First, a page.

Wednesday, 7 November 2012

Albums For Life: Joint 100: Olufur Arnalds: 'Found Songs' & 'and they have escaped the weight of darkness'


In April 2009 Arnalds created 'Found Songs', a 7 song series; recording a song a day for 7 days and instantly making each track available via Twitter and his website, with over 300.000 people downloading it for free.
He would do the same thing in 2011, recording 'Living Room Songs' in his own home.
I also admire the beautiful 'and they have escaped the weight of darkness' which (maybe controversially) I'm making joint 100 as 'Found Songs' is more an EP than an album. The first recording is not as warm sounding as the later stuff (the strings can get a bit shrill) but it was with 'Found Songs' that I found Arnalds so, despite the production's failings, I hold the album close.
The approach is minimalist, neoclassical with the odd intrusion of beats; Christ, if that doesn't put you off... but the music's simplistic melodies ('Three Blind Mice' seems a big influence) and cyclic arrangements induce calm and an almost hypnotic melancholia; the street on which I live... 
Olufur's albums often hit the turntable when I've had a challenging day... particularly useful for when I'm out of scotch...
Below you'll find Arnald's lovely 'Lost Song' from 'Found Songs'
I've followed that with a live version of 'Gleypa Okkur' from 'and they have escaped the weight of darkness'.







A lot of modern music is over-arranged perfection, art squeezed lifeless.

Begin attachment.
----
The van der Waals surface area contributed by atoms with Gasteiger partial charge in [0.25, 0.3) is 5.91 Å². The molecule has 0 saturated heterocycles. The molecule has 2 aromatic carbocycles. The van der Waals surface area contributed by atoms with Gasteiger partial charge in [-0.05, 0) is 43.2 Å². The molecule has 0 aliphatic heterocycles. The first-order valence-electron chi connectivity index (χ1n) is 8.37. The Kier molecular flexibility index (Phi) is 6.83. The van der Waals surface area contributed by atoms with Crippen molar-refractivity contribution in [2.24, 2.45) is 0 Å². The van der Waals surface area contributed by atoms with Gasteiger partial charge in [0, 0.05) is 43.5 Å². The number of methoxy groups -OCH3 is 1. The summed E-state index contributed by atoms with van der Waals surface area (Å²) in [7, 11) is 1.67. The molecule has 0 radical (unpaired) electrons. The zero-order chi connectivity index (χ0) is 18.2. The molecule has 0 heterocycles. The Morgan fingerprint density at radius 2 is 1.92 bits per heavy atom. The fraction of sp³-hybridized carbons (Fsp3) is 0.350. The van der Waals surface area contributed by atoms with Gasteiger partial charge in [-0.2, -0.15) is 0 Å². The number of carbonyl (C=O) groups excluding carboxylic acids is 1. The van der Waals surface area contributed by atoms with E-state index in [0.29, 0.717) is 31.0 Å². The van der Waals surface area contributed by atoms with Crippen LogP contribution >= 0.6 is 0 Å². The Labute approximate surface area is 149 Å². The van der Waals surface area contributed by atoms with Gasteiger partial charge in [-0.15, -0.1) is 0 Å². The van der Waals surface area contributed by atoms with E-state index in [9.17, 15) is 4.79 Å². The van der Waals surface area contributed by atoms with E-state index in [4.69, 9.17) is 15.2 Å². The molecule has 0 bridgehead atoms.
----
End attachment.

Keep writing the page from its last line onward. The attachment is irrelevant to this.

Sometimes it's nice to hear a few mistakes; to know that real people are involved. 
It's inspiring when improvisation produces something unplanned and serendipitous.
There's some magic here in this final video, a performance by Olufur Arnalds and collaborator Nils Frahm, who also works with the excellent Peter Broderick (who you can spot in the audience at 3.56).
More of that talented fellow (much) later.
















3 comments:

  1. I like these Trevor and can hear a kind of affinity with some of your own work, I think?

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  2. You mean the three blind mice bit Seamus?
    I wish I could afford the orchestra!
    Well worth investigating the work of Arnalds, Frim, Broderick and (more of whom later) Max Richter.
    All make similarly affecting music.

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